The Government of Comoros does not fully meet the minimum standards for the elimination of trafficking but is making significant efforts to do so. The government made key achievements during the reporting period, considering the impact of the COVID-19 pandemic, if any, on its anti-trafficking capacity; therefore Comoros was upgraded to Tier 2 Watch List. These achievements included investigating trafficking crimes (for the first time since 2014) and initiating the country’s first trafficking prosecution. The government identified trafficking victims for the first time since 2013 and referred all victims to protective services. The government, in partnership with an international organization, developed and implemented standard operating procedures (SOPs) for victim identification and provided training on the procedures to officials on all three islands (Grande Comore, Anjouan, and Mohéli). The government also conducted anti-trafficking awareness campaigns for the first time in three years. Despite these achievements, the government has never reported convicting a trafficker; remained without a national referral mechanism (NRM) to refer victims to appropriate care; did not finalize a multi-year national action plan (NAP) to combat trafficking; and did not allocate specific funding for anti-trafficking efforts, including activities conducted by the Anti-Trafficking Task Force.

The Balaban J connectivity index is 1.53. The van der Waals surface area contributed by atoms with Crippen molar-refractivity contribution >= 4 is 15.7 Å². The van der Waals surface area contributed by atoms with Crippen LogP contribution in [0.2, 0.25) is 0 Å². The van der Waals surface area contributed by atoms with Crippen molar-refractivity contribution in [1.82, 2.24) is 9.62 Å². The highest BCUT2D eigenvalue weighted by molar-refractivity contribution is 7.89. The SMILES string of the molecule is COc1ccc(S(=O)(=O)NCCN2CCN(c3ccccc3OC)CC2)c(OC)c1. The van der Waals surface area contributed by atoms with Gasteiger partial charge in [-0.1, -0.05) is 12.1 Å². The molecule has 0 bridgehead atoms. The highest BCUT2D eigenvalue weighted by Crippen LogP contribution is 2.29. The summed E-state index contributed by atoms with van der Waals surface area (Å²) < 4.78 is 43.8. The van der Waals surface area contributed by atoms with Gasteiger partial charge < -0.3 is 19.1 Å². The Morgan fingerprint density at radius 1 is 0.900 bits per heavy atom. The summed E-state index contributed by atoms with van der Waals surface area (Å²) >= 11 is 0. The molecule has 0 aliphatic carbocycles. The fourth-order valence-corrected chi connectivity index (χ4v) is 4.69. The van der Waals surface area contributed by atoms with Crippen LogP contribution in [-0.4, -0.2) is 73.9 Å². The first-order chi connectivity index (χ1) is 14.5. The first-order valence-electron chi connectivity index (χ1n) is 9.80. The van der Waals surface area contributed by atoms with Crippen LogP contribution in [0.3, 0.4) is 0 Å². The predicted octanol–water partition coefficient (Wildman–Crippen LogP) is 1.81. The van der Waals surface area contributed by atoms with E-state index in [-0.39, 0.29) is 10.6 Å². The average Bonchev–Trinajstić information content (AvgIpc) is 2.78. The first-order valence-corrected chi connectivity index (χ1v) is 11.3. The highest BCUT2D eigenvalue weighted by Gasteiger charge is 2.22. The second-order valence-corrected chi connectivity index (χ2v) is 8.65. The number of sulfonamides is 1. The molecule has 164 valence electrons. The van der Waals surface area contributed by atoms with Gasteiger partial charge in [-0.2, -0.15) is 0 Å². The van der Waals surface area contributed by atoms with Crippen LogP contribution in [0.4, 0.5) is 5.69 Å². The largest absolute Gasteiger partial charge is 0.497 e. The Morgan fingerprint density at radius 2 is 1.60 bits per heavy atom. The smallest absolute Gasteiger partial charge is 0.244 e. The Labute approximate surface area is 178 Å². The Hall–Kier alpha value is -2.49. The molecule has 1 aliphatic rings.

Vigorously investigate and prosecute alleged traffickers, including any complicit officials, and sentence convicted traffickers to penalties as prescribed in the penal code.
Systematically and proactively identify trafficking victims by screening for trafficking indicators among vulnerable populations, including children in domestic work, children attending Quranic schools, and Comorians repatriated from the French Department of Mayotte, and refer all victims to appropriate services.
Finalize and implement a formal NRM to refer victims to appropriate care.
Amend trafficking provisions in the penal code to prescribe penalties for adult sex trafficking that are commensurate with penalties prescribed for other grave crimes, such as rape.
Allocate dedicated funding for the Anti-Trafficking Task Force to fully implement its activities.
Increase anti-trafficking training to all front-line officials, including law enforcement, social workers, health service providers, prosecutors, judges, and civil society.
Finalize, implement, and fund a multi-year NAP to combat trafficking.
Increase collaboration with French officials to address the trafficking of Comorians on Mayotte.
Implement and consistently enforce strong regulations and oversight of labor recruitment companies, including eliminating recruitment fees charged to migrant workers and holding fraudulent labor recruiters criminally accountable.